When the alarm went off at 3:30, I thought I got up right away, but I must have turned off the alarm because the next time I looked, it was 3:52, and I was already late. The search was a 40 minute drive away, in Lynnwood, but getting five dogs walked is a complicated problem at our house. We don’t have a fenced yard, so they need to be walked up and down the block. This is accomplished in three walks every morning. First, Mu, Sky, Fozzie, and Tino. Sky will never do her business on the first walk, so then we have to do a second walk with Tino, Fozzie, and Sky. Then the third walk is for Viktor, and Fozzie goes along to keep him company. Everyone has to have just the optimal conditions, without any distractions, and Viktor’s process involves very slow walking over a very specific territory, with about twenty stops to just sit and look out at the world. If I wasn’t in a hurry, I would be happy to spend all morning walking dogs. It’s basically what I do for a living anyway. But it would be nice if they could hurry up the process when necessary. Nope. Viktor won’t be rushed. If you badger him to hurry up, then he slows down. He seems to share my father’s core philosophy of never wanting anyone to tell him what to do. And I don’t want to tell Viktor what to do, but other cats and dogs need me.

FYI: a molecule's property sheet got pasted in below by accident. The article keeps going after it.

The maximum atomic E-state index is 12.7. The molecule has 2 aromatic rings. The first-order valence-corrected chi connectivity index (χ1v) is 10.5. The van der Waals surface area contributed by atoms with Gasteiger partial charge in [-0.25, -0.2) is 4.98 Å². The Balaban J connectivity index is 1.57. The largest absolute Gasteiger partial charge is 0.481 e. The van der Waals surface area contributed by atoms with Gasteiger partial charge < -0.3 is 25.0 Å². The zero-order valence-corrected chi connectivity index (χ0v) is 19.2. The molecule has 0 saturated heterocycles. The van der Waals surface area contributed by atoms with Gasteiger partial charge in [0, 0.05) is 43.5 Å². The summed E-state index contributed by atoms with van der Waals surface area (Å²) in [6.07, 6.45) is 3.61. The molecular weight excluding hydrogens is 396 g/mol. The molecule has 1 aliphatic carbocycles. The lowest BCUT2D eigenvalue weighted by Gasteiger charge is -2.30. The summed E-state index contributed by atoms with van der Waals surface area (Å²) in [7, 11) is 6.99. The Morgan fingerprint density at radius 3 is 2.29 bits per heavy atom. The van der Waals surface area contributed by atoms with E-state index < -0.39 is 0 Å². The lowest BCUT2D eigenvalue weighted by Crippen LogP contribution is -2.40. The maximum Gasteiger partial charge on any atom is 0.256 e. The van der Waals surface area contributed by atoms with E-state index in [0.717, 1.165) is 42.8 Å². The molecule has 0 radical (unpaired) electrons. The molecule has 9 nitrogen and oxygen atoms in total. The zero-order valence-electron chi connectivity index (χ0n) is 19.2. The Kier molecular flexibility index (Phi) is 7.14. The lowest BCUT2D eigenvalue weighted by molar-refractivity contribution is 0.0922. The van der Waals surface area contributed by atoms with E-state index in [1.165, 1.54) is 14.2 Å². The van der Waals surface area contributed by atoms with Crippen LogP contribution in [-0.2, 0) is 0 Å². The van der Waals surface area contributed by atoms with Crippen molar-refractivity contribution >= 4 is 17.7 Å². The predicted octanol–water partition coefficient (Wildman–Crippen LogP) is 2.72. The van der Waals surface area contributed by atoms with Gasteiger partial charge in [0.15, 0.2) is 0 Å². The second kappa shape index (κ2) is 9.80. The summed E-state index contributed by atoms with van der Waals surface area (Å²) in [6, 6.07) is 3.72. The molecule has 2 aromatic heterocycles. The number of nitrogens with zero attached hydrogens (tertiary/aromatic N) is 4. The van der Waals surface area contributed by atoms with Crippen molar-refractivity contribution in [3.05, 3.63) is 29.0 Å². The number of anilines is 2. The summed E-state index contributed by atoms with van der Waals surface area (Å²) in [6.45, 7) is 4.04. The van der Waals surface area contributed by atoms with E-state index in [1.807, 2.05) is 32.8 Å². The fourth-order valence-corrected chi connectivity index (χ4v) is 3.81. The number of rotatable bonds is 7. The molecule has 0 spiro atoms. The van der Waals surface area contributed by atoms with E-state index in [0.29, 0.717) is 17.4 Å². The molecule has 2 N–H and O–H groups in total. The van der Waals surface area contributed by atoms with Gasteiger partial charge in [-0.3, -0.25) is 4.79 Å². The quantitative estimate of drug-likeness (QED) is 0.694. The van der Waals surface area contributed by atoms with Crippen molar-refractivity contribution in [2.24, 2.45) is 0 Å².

Mu and I got to the search site about 7:05, just a little late. I thought we were going to find the cat. I thought we had a really good chance. It was just across the street from where Mu had found the cat in 3 minutes, a week earlier. Given the description of the lost cat’s behavior, and the good conditions, cloudy and damp, it seemed like we had an excellent chance of success. Mu worked hard, and we covered a lot of ground, but we didn’t find the cat. Or, at least, I’m not sure if we may have located the cat. Mu did hit on a particular crawl space. It’s possible the lost cat is in there. By the time we left, though, the cat was still missing. Mu climbed into the car, curled up on the dog bed in the back, and he was out cold for the ride home.